Last week's edition of this self-important propaganda sheet was full of so-called experts pontificating about the riots. It was all theory and surmise, however, because they weren't there in the thick of it. I, on the other hand, was in the eye of the storm and can give you the view from the front line.
I don't usually go slumming in the capital's underbelly, but my delectable companion that night (I promised to keep her name out of this, so let's
just say it rhymes with Pippa Middleton) insisted that we dine at the Ledbury, a Notting Hill restaurant with a mere brace of Michelin stars.
I was halfway through my loin of Sika deer baked in Douglas fir with beetroot, bone marrow and salt, when a legion of louts in hooded sports tops literally crashed through the plate-glass doors. I turned to my guest and wittily observed, "There's no way they're going to get served dressed like that."
Amid the confusion, these interlopers went from table to table, demanding our valuables. I was forced to give up my £50,000 Rolex - I'd left my best watch at home - and my wallet, containing, among other things, several credit cards and a large sum in sterling, dollars and roubles. My "friend" remained seated, so the hoodlums weren't able to get their hands on her most valuable asset.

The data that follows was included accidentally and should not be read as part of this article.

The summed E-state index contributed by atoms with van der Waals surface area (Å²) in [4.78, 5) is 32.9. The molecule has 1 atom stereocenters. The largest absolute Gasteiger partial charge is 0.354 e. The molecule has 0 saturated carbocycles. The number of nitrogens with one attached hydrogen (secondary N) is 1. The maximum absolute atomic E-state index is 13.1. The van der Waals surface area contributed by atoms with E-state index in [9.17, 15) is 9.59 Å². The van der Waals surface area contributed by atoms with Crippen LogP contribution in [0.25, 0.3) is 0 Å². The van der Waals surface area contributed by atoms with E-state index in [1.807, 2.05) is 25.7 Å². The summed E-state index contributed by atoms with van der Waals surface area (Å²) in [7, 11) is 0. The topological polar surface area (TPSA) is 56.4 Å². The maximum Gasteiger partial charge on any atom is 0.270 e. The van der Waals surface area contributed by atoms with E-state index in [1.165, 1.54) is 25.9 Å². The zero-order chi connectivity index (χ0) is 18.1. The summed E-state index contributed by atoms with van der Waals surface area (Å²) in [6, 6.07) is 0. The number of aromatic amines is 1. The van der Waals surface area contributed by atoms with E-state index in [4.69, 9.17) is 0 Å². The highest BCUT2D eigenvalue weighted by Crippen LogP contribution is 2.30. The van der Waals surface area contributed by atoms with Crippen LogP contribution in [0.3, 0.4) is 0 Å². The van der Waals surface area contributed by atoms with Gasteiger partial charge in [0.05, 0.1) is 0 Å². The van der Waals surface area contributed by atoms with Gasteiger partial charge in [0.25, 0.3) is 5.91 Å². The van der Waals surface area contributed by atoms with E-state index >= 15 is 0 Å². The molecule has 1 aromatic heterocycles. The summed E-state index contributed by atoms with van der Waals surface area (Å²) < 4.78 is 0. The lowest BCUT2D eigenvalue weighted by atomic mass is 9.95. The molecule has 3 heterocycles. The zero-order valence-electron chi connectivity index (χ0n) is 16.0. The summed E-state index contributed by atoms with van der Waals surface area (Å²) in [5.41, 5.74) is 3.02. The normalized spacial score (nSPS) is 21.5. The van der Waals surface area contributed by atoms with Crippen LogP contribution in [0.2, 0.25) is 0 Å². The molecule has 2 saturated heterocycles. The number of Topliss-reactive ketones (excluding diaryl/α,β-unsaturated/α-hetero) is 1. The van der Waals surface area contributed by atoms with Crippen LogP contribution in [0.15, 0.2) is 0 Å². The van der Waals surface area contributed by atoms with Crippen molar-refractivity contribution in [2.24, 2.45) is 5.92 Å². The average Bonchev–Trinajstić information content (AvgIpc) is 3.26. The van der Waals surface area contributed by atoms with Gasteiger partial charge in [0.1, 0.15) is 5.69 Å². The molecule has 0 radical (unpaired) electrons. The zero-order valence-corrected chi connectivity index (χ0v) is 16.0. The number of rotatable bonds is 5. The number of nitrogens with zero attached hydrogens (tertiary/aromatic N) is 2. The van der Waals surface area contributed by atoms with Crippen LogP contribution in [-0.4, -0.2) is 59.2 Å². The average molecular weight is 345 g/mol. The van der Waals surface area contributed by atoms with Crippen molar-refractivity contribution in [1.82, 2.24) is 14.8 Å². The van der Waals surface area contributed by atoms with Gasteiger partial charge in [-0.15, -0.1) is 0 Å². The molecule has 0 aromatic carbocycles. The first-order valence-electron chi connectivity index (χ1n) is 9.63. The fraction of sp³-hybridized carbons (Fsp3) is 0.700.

The room was traumatised as the mob ran off with its spoils. Remaining calm, I reached into my pocket for the remote control that I keep for exactly these circumstances. There was a bang and a scream from outside as the ounce of plastic explosive concealed in my wallet did its job.
Now, I understand that we can't all afford to booby-trap our personal possessions, but I think my anecdote expresses the need for lateral thinking in these challenging times.
Therefore, and this may surprise you, I think we should look anew at the words of Sir William Beveridge, father of the welfare state and inventor of the hot drinks machine. He said that the nation had to confront five giant evils: want, disease, ignorance, squalor and idleness. While the first four of Beveridge's evils have been largely suffocated by an avalanche of taxpayers' money, idleness has led to mob rule in our streets - well, your streets. My street has private security guards with gun-shaped bulges in their socks.
Fatherless, feral gang members terrorise our towns because they have nothing better to do. If we could find them work, nine-tenths of them would cease to pose a problem. Sadly, they have no economic value to any employer.
Yet, even before the riots, there were estates to be cleaned, graffiti to be removed, canals to be dredged, waste sites to be decontaminated: work sufficient to employ millions of yobs. But we all know that there just isn't the money to pay even an insulting minimum wage. Under these circumstances, I think you'll agree that the time has come to reappraise the virtues of a system that once helped make this country great - slavery.
As told to Marks and Gran